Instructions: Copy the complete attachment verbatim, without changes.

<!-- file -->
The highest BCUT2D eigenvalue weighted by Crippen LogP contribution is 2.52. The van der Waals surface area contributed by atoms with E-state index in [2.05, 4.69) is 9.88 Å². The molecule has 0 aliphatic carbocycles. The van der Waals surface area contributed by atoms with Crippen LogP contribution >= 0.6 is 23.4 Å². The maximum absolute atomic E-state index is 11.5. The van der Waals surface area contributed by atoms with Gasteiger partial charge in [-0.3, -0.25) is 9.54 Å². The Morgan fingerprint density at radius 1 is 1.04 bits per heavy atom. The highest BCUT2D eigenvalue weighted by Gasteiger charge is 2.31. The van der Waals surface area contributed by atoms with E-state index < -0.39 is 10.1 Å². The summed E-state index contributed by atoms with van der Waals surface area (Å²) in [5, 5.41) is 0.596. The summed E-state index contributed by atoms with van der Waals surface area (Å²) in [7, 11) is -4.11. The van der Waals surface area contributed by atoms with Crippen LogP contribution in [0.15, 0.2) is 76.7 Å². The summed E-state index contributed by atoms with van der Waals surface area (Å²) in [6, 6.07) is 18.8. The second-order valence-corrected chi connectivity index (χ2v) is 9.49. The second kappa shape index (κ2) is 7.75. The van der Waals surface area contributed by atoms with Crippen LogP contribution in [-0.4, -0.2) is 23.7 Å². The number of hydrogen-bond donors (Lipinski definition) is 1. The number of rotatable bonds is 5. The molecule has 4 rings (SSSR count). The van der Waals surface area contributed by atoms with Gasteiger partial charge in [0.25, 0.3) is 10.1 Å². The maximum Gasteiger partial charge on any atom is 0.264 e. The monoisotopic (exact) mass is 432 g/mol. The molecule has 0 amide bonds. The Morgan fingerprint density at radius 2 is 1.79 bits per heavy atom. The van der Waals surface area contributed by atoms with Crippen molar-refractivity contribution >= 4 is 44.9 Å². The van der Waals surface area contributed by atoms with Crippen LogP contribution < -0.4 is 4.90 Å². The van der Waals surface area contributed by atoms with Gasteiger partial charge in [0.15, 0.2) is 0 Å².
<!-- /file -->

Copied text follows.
The highest BCUT2D eigenvalue weighted by Crippen LogP contribution is 2.52. The van der Waals surface area contributed by atoms with E-state index in [2.05, 4.69) is 9.88 Å². The molecule has 0 aliphatic carbocycles. The van der Waals surface area contributed by atoms with Crippen LogP contribution >= 0.6 is 23.4 Å². The maximum absolute atomic E-state index is 11.5. The van der Waals surface area contributed by atoms with Gasteiger partial charge in [-0.3, -0.25) is 9.54 Å². The Morgan fingerprint density at radius 1 is 1.04 bits per heavy atom. The highest BCUT2D eigenvalue weighted by Gasteiger charge is 2.31. The van der Waals surface area contributed by atoms with E-state index < -0.39 is 10.1 Å². The summed E-state index contributed by atoms with van der Waals surface area (Å²) in [5, 5.41) is 0.596. The summed E-state index contributed by atoms with van der Waals surface area (Å²) in [7, 11) is -4.11. The van der Waals surface area contributed by atoms with Crippen LogP contribution in [0.15, 0.2) is 76.7 Å². The summed E-state index contributed by atoms with van der Waals surface area (Å²) in [6, 6.07) is 18.8. The second-order valence-corrected chi connectivity index (χ2v) is 9.49. The second kappa shape index (κ2) is 7.75. The van der Waals surface area contributed by atoms with Crippen LogP contribution in [-0.4, -0.2) is 23.7 Å². The number of hydrogen-bond donors (Lipinski definition) is 1. The number of rotatable bonds is 5. The molecule has 4 rings (SSSR count). The van der Waals surface area contributed by atoms with Gasteiger partial charge in [0.25, 0.3) is 10.1 Å². The maximum Gasteiger partial charge on any atom is 0.264 e. The monoisotopic (exact) mass is 432 g/mol. The molecule has 0 amide bonds. The Morgan fingerprint density at radius 2 is 1.79 bits per heavy atom. The van der Waals surface area contributed by atoms with Crippen molar-refractivity contribution >= 4 is 44.9 Å². The van der Waals surface area contributed by atoms with Crippen LogP contribution < -0.4 is 4.90 Å². The van der Waals surface area contributed by atoms with Gasteiger partial charge in [0.15, 0.2) is 0 Å².